The recent earthquakes in Mexico came at an unfortunate time, considering that so much U.S. aid personnel are tied up in Texas, Florida and now Puerto Rico following three hurricanes.
The state of Puebla, just south of Mexico State (formerly called Distrito Federal) is densely inhabited. In a series of 10 quakes last month, the most terrifying one occurred on Sept. 19 near the city of Puebla, affecting 3 million residents.
By comparison, greater Atlanta counts about 2.5 million. Puebla is home to major industry, including the massive Volkswagen factory. The magnitude 7.1 quake comes close to the 7.5 that in 1985 caused 10,000 deaths in Mexico City.
Low buildings seem to be less affected than ones measuring six to nine stories. This became apparent after the 2001 quake in Bhuj, India. The Indian Express newspaper reports that the “city that learned its lesson” now permits only earthquake-resistant buildings, and no taller than one story. Thousands of new developments there now meet earthquake codes. The new hospital is certified to withstand magnitude 8.5.
Mexico straddles a plate boundary, or fault line, extending from Chile all the way to Alaska. Population has grown strongly in the 21st century. The Mexico City basin has an estimated 20 million inhabitants, living near the edge where the Pacific Plate and the Cocos Plate are colliding. In addition, two active volcanoes are towering over the megacity.
On the U.S. side of the fault system, California isn’t clear of trouble. On Highway 198, between Coalinga and San Lucas, is a spot where one can overlook the San Andreas Fault. Shallow ponds indicate depressions caused by ground movement. Trees are tilting on the slopes. Farther north, in the San Francisco Bay area, the fault is locked. Periodically a plate will break loose, causing a jolt that’s harmless to the planet. To us, it’s a devastating earthquake.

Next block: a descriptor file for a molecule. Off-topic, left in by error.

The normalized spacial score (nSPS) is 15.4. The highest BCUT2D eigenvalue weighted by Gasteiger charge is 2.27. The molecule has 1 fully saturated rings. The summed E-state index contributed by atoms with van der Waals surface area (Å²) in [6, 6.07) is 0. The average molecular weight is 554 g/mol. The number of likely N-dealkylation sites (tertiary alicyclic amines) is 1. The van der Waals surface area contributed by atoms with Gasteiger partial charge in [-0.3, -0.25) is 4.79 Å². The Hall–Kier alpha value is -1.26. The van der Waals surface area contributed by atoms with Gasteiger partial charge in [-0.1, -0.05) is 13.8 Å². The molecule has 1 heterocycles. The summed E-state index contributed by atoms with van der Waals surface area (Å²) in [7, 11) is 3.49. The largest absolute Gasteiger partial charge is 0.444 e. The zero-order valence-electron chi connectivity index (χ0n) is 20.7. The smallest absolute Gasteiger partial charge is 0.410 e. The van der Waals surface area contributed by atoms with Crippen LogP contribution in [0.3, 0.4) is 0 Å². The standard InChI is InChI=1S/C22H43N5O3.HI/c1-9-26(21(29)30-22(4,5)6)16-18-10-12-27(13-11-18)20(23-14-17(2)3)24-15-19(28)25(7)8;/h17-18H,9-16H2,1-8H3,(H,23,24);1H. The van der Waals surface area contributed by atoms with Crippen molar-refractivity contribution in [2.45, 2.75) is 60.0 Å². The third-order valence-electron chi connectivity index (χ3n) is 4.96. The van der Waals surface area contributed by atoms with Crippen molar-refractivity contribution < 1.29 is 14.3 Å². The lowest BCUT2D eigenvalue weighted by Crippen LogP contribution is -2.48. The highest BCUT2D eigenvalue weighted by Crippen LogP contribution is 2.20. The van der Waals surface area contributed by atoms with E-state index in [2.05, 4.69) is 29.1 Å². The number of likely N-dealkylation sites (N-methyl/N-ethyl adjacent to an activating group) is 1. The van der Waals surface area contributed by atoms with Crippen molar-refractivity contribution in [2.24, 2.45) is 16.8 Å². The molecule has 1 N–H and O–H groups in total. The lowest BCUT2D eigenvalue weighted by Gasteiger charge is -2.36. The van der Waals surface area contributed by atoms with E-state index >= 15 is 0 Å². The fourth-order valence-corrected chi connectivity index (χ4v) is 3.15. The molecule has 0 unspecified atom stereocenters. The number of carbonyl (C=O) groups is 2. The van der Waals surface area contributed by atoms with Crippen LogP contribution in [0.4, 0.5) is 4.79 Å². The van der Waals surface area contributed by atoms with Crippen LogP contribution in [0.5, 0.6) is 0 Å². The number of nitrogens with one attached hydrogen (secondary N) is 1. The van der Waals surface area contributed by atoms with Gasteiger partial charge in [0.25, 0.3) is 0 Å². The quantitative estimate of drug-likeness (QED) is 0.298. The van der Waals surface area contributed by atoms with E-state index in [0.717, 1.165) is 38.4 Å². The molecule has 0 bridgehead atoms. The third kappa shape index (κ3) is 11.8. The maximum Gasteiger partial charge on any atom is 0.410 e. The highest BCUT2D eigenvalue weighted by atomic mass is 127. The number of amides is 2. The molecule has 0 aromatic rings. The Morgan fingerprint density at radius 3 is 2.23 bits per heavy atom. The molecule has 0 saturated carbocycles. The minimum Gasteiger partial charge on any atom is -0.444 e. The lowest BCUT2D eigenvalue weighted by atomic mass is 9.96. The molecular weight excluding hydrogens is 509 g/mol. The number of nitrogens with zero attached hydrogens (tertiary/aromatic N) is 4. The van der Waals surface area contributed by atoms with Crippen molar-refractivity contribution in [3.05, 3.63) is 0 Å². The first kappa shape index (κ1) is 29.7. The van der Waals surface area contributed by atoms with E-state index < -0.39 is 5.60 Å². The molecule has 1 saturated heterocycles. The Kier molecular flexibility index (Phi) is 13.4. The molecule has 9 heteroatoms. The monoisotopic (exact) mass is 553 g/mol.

Unlike the recent hurricane disasters, quakes aren’t a sign of a change in the Earth’s systems. They have occurred for millions of years, adjusting the building blocks of the globe as they drift on molten rock underneath. The real change in all this is the rapid growth of population on top of unstable plate margins. More deaths and suffering will result from such unfortunate placement of millions of people. Adopting the strict “Bhuj model” might be a step toward lessening the earthquake threat.
Rudi Kiefer, Ph.D., is a professor of physical science and director of sustainability at Brenau University. His column appears Sundays and at gainesvilletimes.com.